Turkish lira hits record low amid financial panic, rising US tensions

Turkish lira hits record low amid financial panic, rising US tensions
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Turkey’s currency sank to record lows on Friday amid panic about the country’s economic health and souring relations with the United States.

Turkey’s lira sank as low as 20 percent against the U.S. dollar Friday before settling at a 15 percent drop. One U.S. dollar traded at 5.96 lira by 2:15 p.m.

Investors have become increasingly concerned with the faltering Turkish economy, its central bank’s willingness to respond to the downturn and the impact it could have on global financial markets, according to multiple reports.

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Turkish President Recep Tayyip Erdoğan said Friday that his country was the target of a global financial war and urged citizens to exchange their dollars, euros and gold for lira to bolster the economy.

“This is a domestic and national struggle," Erdoğan said, according to The Associated Press. “If they have their dollar, we have the people, we have Allah.”

Turkey’s financial crisis and further U.S. pressure spurred more concern among investors as fears appeared to spread to American markets.

The Dow Jones Industrial Average had lost more than 270 points by 2:45 p.m. Friday, a 1 percent loss, while falling bank stocks dragged the S&P 500 index down roughly 0.9 percent. The Nasdaq composite was down more than 0.8 percent as technology stocks also dropped.

Prices for gold and Treasury bonds, investments seen as safe havens during international turmoil, also rose.

Deteriorating ties between the U.S. and Turkey — both NATO members — have also alarmed investors.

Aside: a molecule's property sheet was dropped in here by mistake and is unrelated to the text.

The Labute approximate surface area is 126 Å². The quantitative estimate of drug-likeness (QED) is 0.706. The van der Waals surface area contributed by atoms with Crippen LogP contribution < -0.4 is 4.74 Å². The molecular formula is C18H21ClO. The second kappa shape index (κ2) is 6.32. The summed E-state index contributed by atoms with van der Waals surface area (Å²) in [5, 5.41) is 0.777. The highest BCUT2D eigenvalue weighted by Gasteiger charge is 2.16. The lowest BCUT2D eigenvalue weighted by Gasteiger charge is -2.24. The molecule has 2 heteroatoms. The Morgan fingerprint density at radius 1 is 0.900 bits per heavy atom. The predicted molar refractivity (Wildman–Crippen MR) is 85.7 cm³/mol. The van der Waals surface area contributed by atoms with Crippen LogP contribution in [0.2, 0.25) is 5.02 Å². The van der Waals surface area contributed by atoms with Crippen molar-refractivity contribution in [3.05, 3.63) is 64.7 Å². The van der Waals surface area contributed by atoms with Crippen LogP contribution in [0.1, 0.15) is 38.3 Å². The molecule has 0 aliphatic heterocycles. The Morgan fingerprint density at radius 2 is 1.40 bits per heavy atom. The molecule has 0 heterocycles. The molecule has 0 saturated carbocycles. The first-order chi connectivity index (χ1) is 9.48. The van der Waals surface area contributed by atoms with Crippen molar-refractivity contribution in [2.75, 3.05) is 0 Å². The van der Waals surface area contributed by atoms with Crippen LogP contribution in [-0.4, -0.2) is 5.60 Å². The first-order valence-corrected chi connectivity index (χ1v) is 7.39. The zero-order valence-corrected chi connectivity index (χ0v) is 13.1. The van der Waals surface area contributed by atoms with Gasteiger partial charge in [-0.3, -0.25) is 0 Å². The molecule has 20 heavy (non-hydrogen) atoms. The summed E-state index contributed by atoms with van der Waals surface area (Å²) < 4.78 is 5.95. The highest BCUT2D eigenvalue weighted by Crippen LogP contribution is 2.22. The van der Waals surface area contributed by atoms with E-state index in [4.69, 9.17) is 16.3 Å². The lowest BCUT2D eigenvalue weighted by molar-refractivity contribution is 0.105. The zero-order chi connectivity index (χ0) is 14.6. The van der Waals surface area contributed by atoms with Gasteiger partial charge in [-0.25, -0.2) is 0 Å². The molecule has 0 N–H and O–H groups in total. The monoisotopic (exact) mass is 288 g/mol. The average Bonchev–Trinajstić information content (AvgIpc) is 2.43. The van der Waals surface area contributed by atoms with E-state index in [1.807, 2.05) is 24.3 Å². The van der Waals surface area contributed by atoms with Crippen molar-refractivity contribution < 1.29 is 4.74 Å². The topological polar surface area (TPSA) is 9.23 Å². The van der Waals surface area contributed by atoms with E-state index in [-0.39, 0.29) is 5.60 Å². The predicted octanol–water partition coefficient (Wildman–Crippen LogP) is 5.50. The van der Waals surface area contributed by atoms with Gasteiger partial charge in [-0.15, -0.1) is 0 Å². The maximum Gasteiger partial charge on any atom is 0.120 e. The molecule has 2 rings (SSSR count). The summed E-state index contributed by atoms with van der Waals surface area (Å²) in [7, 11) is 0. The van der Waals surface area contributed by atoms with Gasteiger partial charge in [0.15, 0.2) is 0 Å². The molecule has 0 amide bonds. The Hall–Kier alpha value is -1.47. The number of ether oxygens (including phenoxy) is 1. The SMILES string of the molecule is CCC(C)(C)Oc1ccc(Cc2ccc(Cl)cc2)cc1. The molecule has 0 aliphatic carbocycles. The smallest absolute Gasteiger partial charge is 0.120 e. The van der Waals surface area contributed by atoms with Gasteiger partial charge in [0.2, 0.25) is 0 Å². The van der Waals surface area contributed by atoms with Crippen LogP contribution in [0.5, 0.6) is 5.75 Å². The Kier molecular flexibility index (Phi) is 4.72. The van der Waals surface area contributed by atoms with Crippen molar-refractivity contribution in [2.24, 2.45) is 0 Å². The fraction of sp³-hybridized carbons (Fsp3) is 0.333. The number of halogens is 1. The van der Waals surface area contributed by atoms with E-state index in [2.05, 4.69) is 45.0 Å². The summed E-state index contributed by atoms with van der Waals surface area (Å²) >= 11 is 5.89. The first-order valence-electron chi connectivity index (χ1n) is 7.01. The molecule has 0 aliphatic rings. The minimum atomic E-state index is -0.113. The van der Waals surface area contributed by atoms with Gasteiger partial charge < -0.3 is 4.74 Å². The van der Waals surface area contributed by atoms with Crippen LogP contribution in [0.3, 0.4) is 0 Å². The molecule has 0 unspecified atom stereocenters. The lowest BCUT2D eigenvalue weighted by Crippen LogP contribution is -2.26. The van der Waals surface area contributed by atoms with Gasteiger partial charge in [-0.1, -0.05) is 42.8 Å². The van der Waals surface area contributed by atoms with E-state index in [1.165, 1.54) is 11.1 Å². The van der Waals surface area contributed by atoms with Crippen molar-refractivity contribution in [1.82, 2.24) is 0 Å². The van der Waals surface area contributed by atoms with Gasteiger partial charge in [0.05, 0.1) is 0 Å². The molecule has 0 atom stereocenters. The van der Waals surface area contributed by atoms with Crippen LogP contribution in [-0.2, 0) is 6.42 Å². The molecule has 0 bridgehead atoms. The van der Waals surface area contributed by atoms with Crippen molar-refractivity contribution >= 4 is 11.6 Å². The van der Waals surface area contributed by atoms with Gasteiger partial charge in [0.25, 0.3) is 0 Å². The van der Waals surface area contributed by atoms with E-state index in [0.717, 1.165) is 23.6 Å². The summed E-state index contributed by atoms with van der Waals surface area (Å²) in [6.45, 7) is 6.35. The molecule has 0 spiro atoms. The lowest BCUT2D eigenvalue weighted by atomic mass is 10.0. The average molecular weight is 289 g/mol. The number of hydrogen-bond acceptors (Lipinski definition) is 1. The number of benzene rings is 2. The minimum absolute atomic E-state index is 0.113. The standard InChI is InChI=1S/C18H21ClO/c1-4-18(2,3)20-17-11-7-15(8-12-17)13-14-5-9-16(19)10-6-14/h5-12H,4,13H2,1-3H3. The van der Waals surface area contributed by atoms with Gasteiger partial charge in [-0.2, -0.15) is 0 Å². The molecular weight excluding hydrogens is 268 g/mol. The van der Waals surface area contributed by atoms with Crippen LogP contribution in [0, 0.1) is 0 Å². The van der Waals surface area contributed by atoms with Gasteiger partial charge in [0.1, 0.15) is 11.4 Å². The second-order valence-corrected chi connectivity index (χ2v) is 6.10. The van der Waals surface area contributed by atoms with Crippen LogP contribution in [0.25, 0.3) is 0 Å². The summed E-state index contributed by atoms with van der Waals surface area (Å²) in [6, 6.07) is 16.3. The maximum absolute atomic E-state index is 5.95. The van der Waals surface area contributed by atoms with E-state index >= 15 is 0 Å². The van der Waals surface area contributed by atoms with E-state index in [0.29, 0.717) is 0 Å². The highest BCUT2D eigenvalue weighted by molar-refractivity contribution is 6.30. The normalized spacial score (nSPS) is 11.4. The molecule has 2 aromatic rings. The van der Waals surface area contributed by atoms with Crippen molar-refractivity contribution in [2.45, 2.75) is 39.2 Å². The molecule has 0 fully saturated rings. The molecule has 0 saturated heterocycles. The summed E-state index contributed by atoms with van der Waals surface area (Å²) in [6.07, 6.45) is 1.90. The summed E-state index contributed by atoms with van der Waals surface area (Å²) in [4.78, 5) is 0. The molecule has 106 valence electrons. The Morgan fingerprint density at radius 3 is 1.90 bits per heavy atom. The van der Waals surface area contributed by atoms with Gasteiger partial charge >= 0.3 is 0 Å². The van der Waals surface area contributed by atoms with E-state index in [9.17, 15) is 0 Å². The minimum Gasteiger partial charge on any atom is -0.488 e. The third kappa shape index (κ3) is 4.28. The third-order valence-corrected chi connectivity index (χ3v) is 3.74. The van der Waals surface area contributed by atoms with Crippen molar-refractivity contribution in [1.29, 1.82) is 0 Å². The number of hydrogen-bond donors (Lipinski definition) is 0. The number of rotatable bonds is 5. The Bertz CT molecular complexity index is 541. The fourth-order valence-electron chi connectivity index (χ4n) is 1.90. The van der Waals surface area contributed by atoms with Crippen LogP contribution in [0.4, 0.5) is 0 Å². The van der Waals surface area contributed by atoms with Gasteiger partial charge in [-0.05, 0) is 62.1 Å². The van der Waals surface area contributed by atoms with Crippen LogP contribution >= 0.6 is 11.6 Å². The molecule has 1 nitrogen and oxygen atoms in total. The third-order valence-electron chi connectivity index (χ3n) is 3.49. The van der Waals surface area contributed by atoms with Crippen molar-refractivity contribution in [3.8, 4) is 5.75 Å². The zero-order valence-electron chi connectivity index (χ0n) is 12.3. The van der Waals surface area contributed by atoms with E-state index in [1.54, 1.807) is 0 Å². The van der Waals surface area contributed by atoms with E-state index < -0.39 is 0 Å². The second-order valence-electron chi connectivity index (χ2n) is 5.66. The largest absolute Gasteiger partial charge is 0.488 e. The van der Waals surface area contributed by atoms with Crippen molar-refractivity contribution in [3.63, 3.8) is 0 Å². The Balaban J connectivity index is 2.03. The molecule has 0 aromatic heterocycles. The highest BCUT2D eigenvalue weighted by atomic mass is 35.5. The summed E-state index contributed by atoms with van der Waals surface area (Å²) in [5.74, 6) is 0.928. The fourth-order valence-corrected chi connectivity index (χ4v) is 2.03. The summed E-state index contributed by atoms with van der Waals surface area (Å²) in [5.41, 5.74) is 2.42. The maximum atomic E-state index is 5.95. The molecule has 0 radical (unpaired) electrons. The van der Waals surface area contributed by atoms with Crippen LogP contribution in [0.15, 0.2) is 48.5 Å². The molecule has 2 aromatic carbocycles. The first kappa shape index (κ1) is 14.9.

The lira’s slide came after a U.S. delegation from Washington, D.C., left Turkey without making progress toward the release of Andrew Brunson, an American pastor detained by Erdoğan’s government since 2016.

The Treasury Department targeted Turkey’s justice and interior ministers with financial sanctions last month after the government refused to allow Brunson to return to the U.S.

President TrumpDonald John TrumpTrump: I hope voters pay attention to Dem tactics amid Kavanaugh fight South Korea leader: North Korea agrees to take steps toward denuclearization Graham calls handling of Kavanaugh allegations 'a drive-by shooting' MORE said Friday that the U.S. will also double tariffs on steel and aluminum imported from Turkey as relations between the NATO allies worsen.

“I have just authorized a doubling of Tariffs on Steel and Aluminum with respect to Turkey as their currency, the Turkish Lira, slides rapidly downward against our very strong Dollar! Aluminum will now be 20% and Steel 50%. Our relations with Turkey are not good at this time!” Trump tweeted Friday morning.

“I hate it came to this point, but [Trump] really had no other choice,” Sen. Lindsey GrahamLindsey Olin GrahamTrump: I hope voters pay attention to Dem tactics amid Kavanaugh fight Graham calls handling of Kavanaugh allegations 'a drive-by shooting' Graham knocks South Korea over summit with North MORE (R-S.C.) tweeted Friday. “Turkey is an important strategic partner militarily and economically. I hope we can soon get Pastor Brunson and other Americans released in a win-win fashion for both the US and Turkey.”

Trump’s move to double tariffs on Turkey was even praised by one of the president’s most frequent Democratic critics.

Rep. Ted Lieu (D-Calif.), who has voiced support for impeaching the president, tweeted Friday, “On this I agree with [Trump]. Turkey has been trending towards authoritarianism & becoming more anti-American.” 

He also urged Trump to recognize the 1915 Turkish slaughter and exile of 1.5 million Armenians as a genocide, which U.S. presidents have declined to do for decades.

U.S. lawmakers in both parties have expressed outrage in recent years as Erdogan expands his power over the Turkish government while purging political rivals and journalists.

Tensions between the NATO allies also flared in May 2017 after Erdoğan's personal security forces attacked demonstrators protesting his visit to the Turkish Embassy in Washington, D.C.